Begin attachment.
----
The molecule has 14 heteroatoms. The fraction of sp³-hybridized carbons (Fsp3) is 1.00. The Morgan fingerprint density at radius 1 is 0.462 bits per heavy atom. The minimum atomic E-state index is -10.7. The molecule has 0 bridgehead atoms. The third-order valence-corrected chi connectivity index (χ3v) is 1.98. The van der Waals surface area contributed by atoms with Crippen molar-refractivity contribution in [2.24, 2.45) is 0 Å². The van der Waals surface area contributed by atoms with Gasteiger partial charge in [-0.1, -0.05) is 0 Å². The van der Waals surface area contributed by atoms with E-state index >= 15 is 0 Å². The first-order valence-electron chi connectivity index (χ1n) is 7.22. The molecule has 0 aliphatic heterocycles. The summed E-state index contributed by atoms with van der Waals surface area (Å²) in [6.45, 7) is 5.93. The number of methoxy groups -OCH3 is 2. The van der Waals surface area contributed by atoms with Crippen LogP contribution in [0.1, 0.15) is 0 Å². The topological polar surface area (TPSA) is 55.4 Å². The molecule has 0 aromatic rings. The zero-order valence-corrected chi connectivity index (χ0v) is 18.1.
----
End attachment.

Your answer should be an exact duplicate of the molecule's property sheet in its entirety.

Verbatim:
The molecule has 14 heteroatoms. The fraction of sp³-hybridized carbons (Fsp3) is 1.00. The Morgan fingerprint density at radius 1 is 0.462 bits per heavy atom. The minimum atomic E-state index is -10.7. The molecule has 0 bridgehead atoms. The third-order valence-corrected chi connectivity index (χ3v) is 1.98. The van der Waals surface area contributed by atoms with Crippen molar-refractivity contribution in [2.24, 2.45) is 0 Å². The van der Waals surface area contributed by atoms with Gasteiger partial charge in [-0.1, -0.05) is 0 Å². The van der Waals surface area contributed by atoms with E-state index >= 15 is 0 Å². The first-order valence-electron chi connectivity index (χ1n) is 7.22. The molecule has 0 aliphatic heterocycles. The summed E-state index contributed by atoms with van der Waals surface area (Å²) in [6.45, 7) is 5.93. The number of methoxy groups -OCH3 is 2. The van der Waals surface area contributed by atoms with Crippen LogP contribution in [0.1, 0.15) is 0 Å². The topological polar surface area (TPSA) is 55.4 Å². The molecule has 0 aromatic rings. The zero-order valence-corrected chi connectivity index (χ0v) is 18.1.